Ancient Studies

Laurel Brook, Tomson 368

Founded by the Department of Classics in 1971, ancient studies is one of St. Olaf’s oldest interdisciplinary programs. In scope it spans the more than two millennia between Greece’s Bronze Age and the fall of the Roman Empire. Combining art, history, language, literature, philosophy, religion, and theater, it encourages students to take a broad look at ancient Western culture, examining it from multiple perspectives.

The ancient studies program has no courses of its own; instead it relies on courses offered by individual departments. Students who major in ancient studies choose electives from the various departmental courses that deal primarily or entirely with the world of ancient Greece and Rome. Many of these courses also satisfy general education requirements. The required courses in Greek or Latin can simultaneously fulfill the college’s foreign language requirement.

It is common for St. Olaf students to combine an ancient studies major with a B.A. major like art history, English, history, philosophy, political science, or religion. Even mathematics or natural science majors often complete a second major in ancient studies. The major provides a useful background in the humanities for students interested in virtually any career.

Overview of the Major

The objectives of the major are competence in ancient Greek or Latin at the intermediate level, familiarity with ancient Greek and Roman civilization, and in-depth knowledge of one subject area within the major.

Any student interested in an ancient studies major should draw up a contract with the program’s director. The contract may be changed at any time up to second semester of the senior year.

Intended Learning Outcomes for the Major


To attain distinction in ancient studies, a student must demonstrate talent with ancient Greek or Latin, skill in conducting research on an ancient topic, and broad knowledge of ancient Western civilization. Specific guidelines are available from the director of ancient studies. Ancient studies majors who wish to pursue distinction should notify the director of the program no later than January 1 of their senior year.

Students majoring in ancient studies must complete the following:

Fourth semester (or higher) of ancient Greek or Latin 1.00
One ancient history course1.00
One classics course1.00
Four electives chosen from various departments 4.00
One independent research1.00
Total Credits8

The following courses have been approved for the major (seminars and topics courses are acceptable only when they focus on the ancient world):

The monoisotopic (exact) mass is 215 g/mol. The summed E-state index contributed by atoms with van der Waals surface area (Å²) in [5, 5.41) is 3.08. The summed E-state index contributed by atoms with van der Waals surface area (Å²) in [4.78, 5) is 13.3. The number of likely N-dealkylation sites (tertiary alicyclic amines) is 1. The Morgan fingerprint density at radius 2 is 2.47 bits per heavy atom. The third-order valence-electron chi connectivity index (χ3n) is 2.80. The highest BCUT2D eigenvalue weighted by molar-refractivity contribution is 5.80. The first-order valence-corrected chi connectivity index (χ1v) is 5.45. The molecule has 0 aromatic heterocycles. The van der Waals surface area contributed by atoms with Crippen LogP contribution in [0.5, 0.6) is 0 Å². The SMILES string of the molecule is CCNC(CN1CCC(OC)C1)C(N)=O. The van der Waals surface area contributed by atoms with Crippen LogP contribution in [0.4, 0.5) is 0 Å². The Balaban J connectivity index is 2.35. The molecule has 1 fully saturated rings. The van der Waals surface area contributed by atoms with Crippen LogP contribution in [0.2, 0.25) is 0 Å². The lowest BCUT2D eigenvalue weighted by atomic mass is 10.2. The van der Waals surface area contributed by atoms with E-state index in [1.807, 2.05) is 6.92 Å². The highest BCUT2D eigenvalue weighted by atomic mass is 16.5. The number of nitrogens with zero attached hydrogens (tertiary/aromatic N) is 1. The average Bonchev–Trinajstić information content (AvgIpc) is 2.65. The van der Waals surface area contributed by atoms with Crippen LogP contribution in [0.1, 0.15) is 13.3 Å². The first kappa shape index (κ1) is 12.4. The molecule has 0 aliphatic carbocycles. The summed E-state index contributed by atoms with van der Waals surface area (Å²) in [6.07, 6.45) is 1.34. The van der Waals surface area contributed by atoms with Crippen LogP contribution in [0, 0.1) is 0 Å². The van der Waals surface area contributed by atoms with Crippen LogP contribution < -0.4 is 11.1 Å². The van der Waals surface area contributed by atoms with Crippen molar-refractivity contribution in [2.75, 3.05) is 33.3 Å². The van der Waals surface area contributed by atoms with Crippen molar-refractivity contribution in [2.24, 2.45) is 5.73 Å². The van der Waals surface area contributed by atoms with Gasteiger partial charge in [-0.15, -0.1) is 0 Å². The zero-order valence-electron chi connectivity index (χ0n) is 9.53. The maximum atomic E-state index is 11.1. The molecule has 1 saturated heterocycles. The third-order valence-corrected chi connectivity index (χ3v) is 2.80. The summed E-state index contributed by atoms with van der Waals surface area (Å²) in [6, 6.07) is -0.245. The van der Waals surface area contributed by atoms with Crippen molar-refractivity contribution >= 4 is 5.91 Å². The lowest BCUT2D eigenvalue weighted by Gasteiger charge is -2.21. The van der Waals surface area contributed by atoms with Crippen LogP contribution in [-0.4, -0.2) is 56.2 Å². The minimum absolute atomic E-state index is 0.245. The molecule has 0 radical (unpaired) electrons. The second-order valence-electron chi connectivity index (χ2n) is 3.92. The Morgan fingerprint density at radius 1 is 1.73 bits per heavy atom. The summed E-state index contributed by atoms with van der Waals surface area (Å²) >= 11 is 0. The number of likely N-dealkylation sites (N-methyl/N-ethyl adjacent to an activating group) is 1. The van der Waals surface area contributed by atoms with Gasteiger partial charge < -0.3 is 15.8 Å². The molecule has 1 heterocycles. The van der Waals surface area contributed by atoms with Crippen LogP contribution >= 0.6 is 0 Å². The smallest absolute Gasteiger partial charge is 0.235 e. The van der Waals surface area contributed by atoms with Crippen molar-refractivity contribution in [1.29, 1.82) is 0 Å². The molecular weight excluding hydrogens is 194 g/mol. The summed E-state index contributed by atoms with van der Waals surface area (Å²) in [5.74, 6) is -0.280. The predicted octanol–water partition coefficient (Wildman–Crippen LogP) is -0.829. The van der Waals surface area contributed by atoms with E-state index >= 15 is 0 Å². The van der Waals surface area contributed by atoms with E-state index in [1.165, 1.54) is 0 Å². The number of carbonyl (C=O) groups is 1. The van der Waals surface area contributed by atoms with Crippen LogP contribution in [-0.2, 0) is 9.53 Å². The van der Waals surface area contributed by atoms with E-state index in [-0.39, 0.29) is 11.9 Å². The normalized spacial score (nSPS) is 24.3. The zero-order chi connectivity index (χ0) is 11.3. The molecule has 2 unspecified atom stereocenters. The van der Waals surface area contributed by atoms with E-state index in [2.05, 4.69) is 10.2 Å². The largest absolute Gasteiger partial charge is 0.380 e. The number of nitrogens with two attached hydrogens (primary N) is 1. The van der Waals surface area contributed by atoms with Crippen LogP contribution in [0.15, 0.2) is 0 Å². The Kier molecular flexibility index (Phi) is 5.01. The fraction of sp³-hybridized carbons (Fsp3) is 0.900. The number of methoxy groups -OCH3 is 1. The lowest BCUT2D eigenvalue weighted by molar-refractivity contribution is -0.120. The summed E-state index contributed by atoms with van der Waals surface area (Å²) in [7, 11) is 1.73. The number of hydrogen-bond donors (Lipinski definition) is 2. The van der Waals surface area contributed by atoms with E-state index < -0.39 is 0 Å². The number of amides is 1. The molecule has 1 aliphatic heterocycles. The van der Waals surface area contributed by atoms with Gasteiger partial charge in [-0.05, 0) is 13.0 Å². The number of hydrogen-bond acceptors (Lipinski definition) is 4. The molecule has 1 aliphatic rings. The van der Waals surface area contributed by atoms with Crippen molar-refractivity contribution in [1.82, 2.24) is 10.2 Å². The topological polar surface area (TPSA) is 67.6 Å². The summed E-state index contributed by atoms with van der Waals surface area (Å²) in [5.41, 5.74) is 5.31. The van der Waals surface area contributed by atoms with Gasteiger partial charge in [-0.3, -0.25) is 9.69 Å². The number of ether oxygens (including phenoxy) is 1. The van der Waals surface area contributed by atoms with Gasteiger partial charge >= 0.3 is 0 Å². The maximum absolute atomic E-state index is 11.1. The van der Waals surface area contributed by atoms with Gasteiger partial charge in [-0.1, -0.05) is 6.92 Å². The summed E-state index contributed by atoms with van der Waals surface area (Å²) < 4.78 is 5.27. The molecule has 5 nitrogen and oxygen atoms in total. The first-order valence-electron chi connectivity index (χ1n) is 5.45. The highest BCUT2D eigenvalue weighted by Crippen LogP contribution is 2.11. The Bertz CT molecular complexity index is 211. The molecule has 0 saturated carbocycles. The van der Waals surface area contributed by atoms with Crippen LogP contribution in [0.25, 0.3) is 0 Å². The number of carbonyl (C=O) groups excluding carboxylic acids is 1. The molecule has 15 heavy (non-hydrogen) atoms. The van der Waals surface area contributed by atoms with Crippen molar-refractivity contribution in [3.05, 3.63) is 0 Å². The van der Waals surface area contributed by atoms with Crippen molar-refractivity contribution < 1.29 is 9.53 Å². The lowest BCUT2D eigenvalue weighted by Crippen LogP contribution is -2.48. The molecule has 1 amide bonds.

ART 267 Ancient Near Eastern and Islamic Art

ART 275 Topics in Art History

CLASS 240 Gender and Sexuality in the Ancient World

CLASS 241 Greek and Roman Myth

CLASS 243 The Golden Age of Greece

CLASS 244 The Golden Age of Rome

CLASS 260 Sports and Recreation in the Ancient World

GCON 113 The Tradition Beginning: The Greeks and the Hebrews

GREEK 253 New Testament Greek (or any other Greek course beyond 231)

HIST 101 Ancient Warfare

HIST 190 Europe from the Ancients to the Renaissance

HIST 201 Major Seminar: Ancient History

HIST 203 Ancient: Greece

HIST 204 Ancient: Rome

HIST 205 Ancient: Near East

HIST 299 Topics in History

HIST 302 Greek Civilization

HIST 303 Roman Civilization

LATIN 252 Vergil and Latin Epic (or any other Latin course beyond 231)

PHIL 235 Ancient Greek Philosophy

PHIL 374 Seminar in the History of Philosophy

PSCI 299 Topics in Political Science

REL 221 Jesus in Scripture and Tradition

REL 222 The Biblical God

REL 223 Paul: His Letters, His Gospel

REL 227 Moses and Jesus: Jews and Christians in Dialogue

REL 273 Hebrew Prophets in History and Christian Tradition

REL 276 The Ethics of Jesus

REL 302 History of Christian Thought I

REL 320 Interpreting Sacred Texts

REL 391 Biblical Seminar

REL 392 Studies in Religion Seminar

REL 393 Theological Seminar

REL 399 Thematic Seminar

THEAT 270 History of Theater up to 1700

298: Independent Study

398: Independent Research

Those who fulfill the major's language requirement with Latin may use one Greek course as an elective; those who fulfill the major's language requirement with Greek may use one Latin course as an elective.

Interim or summer courses such as the following:

CLASS 124 The Many Faces of Homer

CLASS 125 Dawn of Democracy

CLASS 126 Ancient Comedy: A Funny Thing Happened

CLASS 129 The Neverending Myth: Ovid's Metamorphoses

CLASS 251 Classical Studies in Greece (abroad)

CLASS 253 Classical Studies in Italy (abroad)

GCON 115 The Tradition Continuing: The Romans and the Christians

REL 271 Bible in Context:Hist/Geography/Culture in Israel & Palestine (abroad)

REL 272 Sacred Places in Greece and Turkey (abroad)

and other courses offered occasionally or only once (including courses at Carleton College) may also be used as electives.

See the director for information on courses offered in a particular year.

Director, 2020-2021
Anne H. Groton
Professor of Classics
Greek and Roman drama; classical languages and literature

A list of the Ancient and Medieval Studies Steering Committee members can be found here.